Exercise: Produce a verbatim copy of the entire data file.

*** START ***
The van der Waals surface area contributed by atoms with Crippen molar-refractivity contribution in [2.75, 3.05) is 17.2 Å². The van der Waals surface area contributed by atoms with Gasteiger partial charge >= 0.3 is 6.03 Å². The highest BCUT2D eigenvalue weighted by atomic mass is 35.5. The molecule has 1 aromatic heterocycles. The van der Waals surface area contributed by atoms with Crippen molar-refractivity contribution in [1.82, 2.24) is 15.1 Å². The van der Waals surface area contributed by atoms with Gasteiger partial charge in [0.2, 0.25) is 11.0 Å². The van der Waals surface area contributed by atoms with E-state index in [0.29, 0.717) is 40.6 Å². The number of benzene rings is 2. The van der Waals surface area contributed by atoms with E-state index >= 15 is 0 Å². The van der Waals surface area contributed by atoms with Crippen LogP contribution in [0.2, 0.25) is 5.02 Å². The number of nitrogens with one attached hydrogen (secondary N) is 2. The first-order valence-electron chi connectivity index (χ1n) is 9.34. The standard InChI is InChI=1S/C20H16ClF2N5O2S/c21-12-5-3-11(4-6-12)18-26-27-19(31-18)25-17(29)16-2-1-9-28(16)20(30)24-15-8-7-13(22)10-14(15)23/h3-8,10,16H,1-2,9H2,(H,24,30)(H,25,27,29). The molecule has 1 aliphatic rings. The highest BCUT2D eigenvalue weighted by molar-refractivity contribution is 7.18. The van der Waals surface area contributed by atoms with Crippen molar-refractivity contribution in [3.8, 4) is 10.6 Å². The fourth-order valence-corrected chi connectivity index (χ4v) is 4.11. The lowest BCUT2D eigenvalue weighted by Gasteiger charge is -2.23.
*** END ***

The van der Waals surface area contributed by atoms with Crippen molar-refractivity contribution in [2.75, 3.05) is 17.2 Å². The van der Waals surface area contributed by atoms with Gasteiger partial charge >= 0.3 is 6.03 Å². The highest BCUT2D eigenvalue weighted by atomic mass is 35.5. The molecule has 1 aromatic heterocycles. The van der Waals surface area contributed by atoms with Crippen molar-refractivity contribution in [1.82, 2.24) is 15.1 Å². The van der Waals surface area contributed by atoms with Gasteiger partial charge in [0.2, 0.25) is 11.0 Å². The van der Waals surface area contributed by atoms with E-state index in [0.29, 0.717) is 40.6 Å². The number of benzene rings is 2. The van der Waals surface area contributed by atoms with E-state index >= 15 is 0 Å². The van der Waals surface area contributed by atoms with Crippen LogP contribution in [0.2, 0.25) is 5.02 Å². The number of nitrogens with one attached hydrogen (secondary N) is 2. The first-order valence-electron chi connectivity index (χ1n) is 9.34. The standard InChI is InChI=1S/C20H16ClF2N5O2S/c21-12-5-3-11(4-6-12)18-26-27-19(31-18)25-17(29)16-2-1-9-28(16)20(30)24-15-8-7-13(22)10-14(15)23/h3-8,10,16H,1-2,9H2,(H,24,30)(H,25,27,29). The molecule has 1 aliphatic rings. The highest BCUT2D eigenvalue weighted by molar-refractivity contribution is 7.18. The van der Waals surface area contributed by atoms with Crippen molar-refractivity contribution in [3.8, 4) is 10.6 Å². The fourth-order valence-corrected chi connectivity index (χ4v) is 4.11. The lowest BCUT2D eigenvalue weighted by Gasteiger charge is -2.23.